The Elbląg copy thus belongs to the impressive number of copies that are at the same location today where they were 400 years ago. Path dependence clearly matters for the mobility of these books. If you know where a Fabrica was in 1615, especially if it was in an institutional library, there is a good chance it will be found in the same town in 2015, too.

In the case of the Fabrica, we find that three political events are responsible for setting in motion a good number of the copies. First, in the late eighteenth century, the dissolution of monasteries put a large number of monastic libraries Fabricas on the market. Second, the French Revolution resulted in the nationalization of a large number of copies in religious and aristocratic libraries. And third, the two world wars did not only destroy a good number of copies, but also dispersed private and public collections across Central Europe. Shortly after World War II, the Elbląg copy was also moved to the Toruń University Library, and it took fifty years before it returned to the city where it spent most of its career.

Incidentally, Andreas Morenberg’s ex-libris, preserved in his Polyglot Bible, also confirms my first law of heraldry: If a person’s name refers to black people in one way or another (Morenberg comes from Moor), their coat of arms must contain one, or preferably two, black persons represented stereotypically in the nude.

 

New Fabricas Found

Recently, the New York Times announced with great fanfare that a new copy of the King James Bible was found at Drew University, recorded only in the old card catalogue, but not in the online database. It was a useful reminder how online catalogues remain incomplete, and, for exhaustive searches, it is still helpful to consult earlier, paper catalogues.

This is how, this morning, we found two previously unknown copies of the 1555 edition of Vesalius’ Fabrica in the Biblioteka PAN in Gdańsk. As the library’s website usefully reminds readers, their online catalogue does not include all holdings in the special collections. We therefore had to consult the library’s original card catalog from before World War II, which indeed listed the Fabrica, together with other editions of Vesalius’ works from the 16th and 17th centuries. In the early modern period, Gdańsk or Danzig was one of the most important cities of Europe, with a population over hundred thousand. It had many excellent scholars, so it was to be expected that these copies would turn up. Unfortunately, one of the two 1555 editions has gone missing since the creation of the card catalogue, but the other one is still present.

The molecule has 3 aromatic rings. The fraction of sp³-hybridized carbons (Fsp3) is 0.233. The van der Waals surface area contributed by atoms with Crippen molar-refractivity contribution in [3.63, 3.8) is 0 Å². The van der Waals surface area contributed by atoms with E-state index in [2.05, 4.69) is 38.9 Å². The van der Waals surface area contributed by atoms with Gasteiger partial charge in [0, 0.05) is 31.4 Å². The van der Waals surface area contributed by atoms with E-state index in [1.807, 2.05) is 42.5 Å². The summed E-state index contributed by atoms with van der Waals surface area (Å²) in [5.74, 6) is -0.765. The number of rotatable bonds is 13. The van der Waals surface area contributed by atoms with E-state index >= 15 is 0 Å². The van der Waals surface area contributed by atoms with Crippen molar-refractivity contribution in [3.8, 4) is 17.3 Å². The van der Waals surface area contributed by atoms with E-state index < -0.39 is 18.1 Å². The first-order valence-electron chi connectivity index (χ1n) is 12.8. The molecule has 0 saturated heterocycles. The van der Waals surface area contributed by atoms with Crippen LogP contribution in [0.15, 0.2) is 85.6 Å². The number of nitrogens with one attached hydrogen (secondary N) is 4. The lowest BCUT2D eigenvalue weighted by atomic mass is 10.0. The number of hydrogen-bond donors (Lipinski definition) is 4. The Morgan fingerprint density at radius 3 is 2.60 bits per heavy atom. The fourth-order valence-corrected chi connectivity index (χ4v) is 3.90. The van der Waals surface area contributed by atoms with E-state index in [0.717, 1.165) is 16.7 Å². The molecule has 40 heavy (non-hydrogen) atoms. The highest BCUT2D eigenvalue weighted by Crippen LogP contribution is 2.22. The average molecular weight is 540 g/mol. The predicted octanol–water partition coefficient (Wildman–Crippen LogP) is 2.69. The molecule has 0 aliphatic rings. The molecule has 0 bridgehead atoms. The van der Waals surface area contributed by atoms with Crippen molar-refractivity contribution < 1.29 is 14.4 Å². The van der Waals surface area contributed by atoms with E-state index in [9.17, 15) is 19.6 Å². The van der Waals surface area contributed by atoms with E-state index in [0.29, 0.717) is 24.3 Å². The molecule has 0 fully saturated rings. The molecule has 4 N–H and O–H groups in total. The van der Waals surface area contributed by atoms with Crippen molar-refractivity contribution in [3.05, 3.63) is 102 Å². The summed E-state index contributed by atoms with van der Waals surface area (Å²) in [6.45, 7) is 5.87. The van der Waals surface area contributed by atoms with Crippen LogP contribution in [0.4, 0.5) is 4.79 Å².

The extant Gdańsk Fabrica was first purchased by the Wittenberg professor Esrom Rudinger in 1564, who then moved to Bohemia. We do not yet know how, it moved from Bohemia to Gdańsk, where it became part of the Senate Library. Its handwritten marginalia confirm our hypothesis, first presented at the Morbid Anatomy Library, that the Fabrica was primarily read for sex. One of the Fabrica’s early readers annotated page 655, where Vesalius discusses why the muscles at the mouth of the uterus cannot be controlled voluntarily. As our male author argues, if women could tighten these muscles, they could practice contraception at will by preventing the sperm from entering the uterus. This is precisely the passage that the early reader underlines, leaving the remaining 823 pages of text untouched.